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Somebody has to step up – and if not the G20, then who?

John Kirton looks at the role of G20 before next week’s leader summit in Brisbane, Australia.

By: /
6 November, 2014
By: John Kirton
Professor of Political Science at the University of Toronto

In coming years, the Group of 20 Summit and its supporting system will continue to develop as the effective centre of global governance for a globalized world. Building on the firm foundation and momentum from its first eight Summits, it will expand its institutions, broaden its agenda and improve its performance to produce badly needed results. In doing so, it will be driven by four factors:

  1. The intensifying shocks and vulnerability that inevitably afflict major powers.

  2. The inadequacies of old multilateral organizations to deal with said crises.

  3. The successes or failures of newer plurilateral summit institutions that likewise form in response.

  4. A growing cohesion among the Leaders of revived and/or rising powers in a G20 that they will want (and need) to make a club of their own.

Forged in crisis

The G20 began as a group of Finance Ministers and central bank governors in 1999, in response to the Asian Financial Crisis of that time, and then soared to the Leaders level in response to the much larger, faster American-turned-Global Financial Crisis erupting in the autumn of 2008. As the resulting demand for G20 governance grew, its well-designed membership with its distinctive mission responded, as the same 19 systemically significant countries plus an ever-enlarging European Union worked to provide financial stability and make globalization work for the benefit of all.

Adaptable, evolving, indispensable

To sustain and further legitimize the G20 charter, between 2008 and 2013, the Leaders mounted eight Summits in five years, meeting far more frequently than they did at the annual stand-alone summits of the Group of Eight (G8) or BRICS (Brazil, Russia, India, China and South Africa). The leaders of the G8 members plus China and India always attended G20 summits, unlike the G8 summit that Russia’s President Vladimir Putin skipped in 2012 and was temporarily suspended from in 2014. This allowed the G20 to develop an extensive array of subordinate ministerial meetings, including ones for Foreign Ministers in 2012 and 2013 and for official-level institutions on most subjects. It also benefited from many civil society bodies, notably the Business 20 (B20), Labour 20 (L20), Young Entrepreneurs Summit (YES), Civil 20 (C20), Think 20 (T20) and the Youth 20 (Y20).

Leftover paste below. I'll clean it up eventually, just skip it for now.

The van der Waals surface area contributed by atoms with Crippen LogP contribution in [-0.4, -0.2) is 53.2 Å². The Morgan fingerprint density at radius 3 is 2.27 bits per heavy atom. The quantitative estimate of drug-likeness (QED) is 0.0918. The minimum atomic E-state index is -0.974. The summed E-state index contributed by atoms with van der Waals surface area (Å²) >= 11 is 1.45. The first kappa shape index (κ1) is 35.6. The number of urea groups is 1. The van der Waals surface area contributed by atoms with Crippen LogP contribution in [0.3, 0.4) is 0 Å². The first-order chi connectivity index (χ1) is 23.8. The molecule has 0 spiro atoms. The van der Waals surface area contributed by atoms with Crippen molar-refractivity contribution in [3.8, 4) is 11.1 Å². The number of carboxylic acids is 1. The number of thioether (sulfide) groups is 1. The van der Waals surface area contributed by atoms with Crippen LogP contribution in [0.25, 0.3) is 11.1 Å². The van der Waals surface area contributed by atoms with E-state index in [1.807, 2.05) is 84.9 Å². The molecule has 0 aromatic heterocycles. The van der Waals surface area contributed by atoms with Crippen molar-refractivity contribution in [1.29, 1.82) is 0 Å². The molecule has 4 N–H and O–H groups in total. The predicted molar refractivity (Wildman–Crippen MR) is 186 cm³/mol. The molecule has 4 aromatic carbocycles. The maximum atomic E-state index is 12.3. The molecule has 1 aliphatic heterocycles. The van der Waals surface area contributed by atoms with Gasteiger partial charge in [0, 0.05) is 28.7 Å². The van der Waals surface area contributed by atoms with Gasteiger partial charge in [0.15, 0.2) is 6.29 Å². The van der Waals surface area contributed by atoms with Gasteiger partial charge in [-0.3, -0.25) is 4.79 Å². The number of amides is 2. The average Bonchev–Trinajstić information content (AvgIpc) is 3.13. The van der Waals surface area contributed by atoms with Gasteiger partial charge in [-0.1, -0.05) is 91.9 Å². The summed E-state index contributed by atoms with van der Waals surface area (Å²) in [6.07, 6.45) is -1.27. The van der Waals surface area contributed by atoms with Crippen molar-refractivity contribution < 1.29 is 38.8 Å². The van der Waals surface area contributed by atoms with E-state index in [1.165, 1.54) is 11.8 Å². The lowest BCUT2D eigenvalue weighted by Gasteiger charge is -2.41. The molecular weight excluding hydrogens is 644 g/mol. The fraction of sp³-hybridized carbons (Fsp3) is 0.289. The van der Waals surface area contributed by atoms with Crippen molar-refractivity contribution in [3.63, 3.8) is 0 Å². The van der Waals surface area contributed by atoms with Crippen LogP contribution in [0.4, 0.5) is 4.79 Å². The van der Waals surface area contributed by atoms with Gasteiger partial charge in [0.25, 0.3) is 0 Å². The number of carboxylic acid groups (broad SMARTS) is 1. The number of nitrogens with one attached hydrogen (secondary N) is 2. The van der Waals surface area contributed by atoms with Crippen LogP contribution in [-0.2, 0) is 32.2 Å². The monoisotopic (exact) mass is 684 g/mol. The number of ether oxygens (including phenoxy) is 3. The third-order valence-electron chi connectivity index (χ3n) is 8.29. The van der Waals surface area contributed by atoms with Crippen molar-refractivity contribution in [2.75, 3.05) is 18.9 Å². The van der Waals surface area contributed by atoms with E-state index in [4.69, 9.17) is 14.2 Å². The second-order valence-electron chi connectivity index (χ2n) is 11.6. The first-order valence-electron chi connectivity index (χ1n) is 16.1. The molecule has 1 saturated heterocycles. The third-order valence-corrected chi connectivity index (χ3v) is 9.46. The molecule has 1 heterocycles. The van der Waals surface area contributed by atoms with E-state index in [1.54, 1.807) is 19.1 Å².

Ongoing successes

This institutional thickening and the advent of the European Financial Crisis in 2010 propelled a rising performance. To help manage their domestic politics, Summit Leaders increasingly inscribed complements to their countries within the communiqués. To govern domestically and globally, they also produced more commitments – the 95 at their first Summit in Washington in 2008 rising to 449 by the end of the eighth Summit in Saint Petersburg in 2013.

Moreover, the G20 commitments seemed to count, for members actually complied with them – highly at the start, modestly in the middle, but well again in recent years. And they did so even as the G20’s agenda expanded, and become more difficult and more domestically intrusive. Thus, the G20 was implemental in successfully preventing Europe’s regional financial crisis from going global, stopped most transnational terrorist finance and paved the way to eliminate chemical weapons of mass destruction from a terrorist-ridden Syria in 2013.